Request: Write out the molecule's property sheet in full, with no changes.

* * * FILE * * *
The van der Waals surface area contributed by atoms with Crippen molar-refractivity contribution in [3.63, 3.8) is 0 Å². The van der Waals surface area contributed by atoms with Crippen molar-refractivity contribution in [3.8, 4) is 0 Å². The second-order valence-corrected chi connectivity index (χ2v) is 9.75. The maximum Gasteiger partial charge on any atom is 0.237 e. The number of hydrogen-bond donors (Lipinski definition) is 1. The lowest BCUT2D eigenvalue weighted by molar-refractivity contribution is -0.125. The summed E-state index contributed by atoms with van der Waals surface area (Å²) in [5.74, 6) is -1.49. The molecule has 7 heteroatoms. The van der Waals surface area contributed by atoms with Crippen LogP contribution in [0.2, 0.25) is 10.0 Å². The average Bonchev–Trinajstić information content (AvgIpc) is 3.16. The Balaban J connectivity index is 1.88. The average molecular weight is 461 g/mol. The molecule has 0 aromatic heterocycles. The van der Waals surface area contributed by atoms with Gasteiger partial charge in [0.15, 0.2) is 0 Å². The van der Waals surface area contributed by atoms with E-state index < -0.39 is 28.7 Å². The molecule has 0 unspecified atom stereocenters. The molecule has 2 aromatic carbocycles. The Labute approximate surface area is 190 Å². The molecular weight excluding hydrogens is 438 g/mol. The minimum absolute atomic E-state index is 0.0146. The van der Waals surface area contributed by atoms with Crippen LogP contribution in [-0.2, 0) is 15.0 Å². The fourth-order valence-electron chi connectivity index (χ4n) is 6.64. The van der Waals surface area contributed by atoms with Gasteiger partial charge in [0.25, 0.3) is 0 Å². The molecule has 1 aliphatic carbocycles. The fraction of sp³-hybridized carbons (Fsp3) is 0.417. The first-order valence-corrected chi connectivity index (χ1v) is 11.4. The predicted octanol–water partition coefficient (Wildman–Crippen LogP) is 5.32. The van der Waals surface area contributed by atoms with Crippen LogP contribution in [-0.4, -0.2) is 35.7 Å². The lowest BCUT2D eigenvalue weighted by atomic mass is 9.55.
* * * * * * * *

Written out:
The van der Waals surface area contributed by atoms with Crippen molar-refractivity contribution in [3.63, 3.8) is 0 Å². The van der Waals surface area contributed by atoms with Crippen molar-refractivity contribution in [3.8, 4) is 0 Å². The second-order valence-corrected chi connectivity index (χ2v) is 9.75. The maximum Gasteiger partial charge on any atom is 0.237 e. The number of hydrogen-bond donors (Lipinski definition) is 1. The lowest BCUT2D eigenvalue weighted by molar-refractivity contribution is -0.125. The summed E-state index contributed by atoms with van der Waals surface area (Å²) in [5.74, 6) is -1.49. The molecule has 7 heteroatoms. The van der Waals surface area contributed by atoms with Crippen LogP contribution in [0.2, 0.25) is 10.0 Å². The average Bonchev–Trinajstić information content (AvgIpc) is 3.16. The Balaban J connectivity index is 1.88. The average molecular weight is 461 g/mol. The molecule has 0 aromatic heterocycles. The van der Waals surface area contributed by atoms with Gasteiger partial charge in [0.15, 0.2) is 0 Å². The van der Waals surface area contributed by atoms with E-state index < -0.39 is 28.7 Å². The molecule has 0 unspecified atom stereocenters. The molecule has 2 aromatic carbocycles. The Labute approximate surface area is 190 Å². The molecular weight excluding hydrogens is 438 g/mol. The minimum absolute atomic E-state index is 0.0146. The van der Waals surface area contributed by atoms with Crippen LogP contribution in [-0.2, 0) is 15.0 Å². The fourth-order valence-electron chi connectivity index (χ4n) is 6.64. The van der Waals surface area contributed by atoms with Gasteiger partial charge in [0.25, 0.3) is 0 Å². The molecule has 1 aliphatic carbocycles. The fraction of sp³-hybridized carbons (Fsp3) is 0.417. The first-order valence-corrected chi connectivity index (χ1v) is 11.4. The predicted octanol–water partition coefficient (Wildman–Crippen LogP) is 5.32. The van der Waals surface area contributed by atoms with Crippen LogP contribution in [-0.4, -0.2) is 35.7 Å². The lowest BCUT2D eigenvalue weighted by atomic mass is 9.55.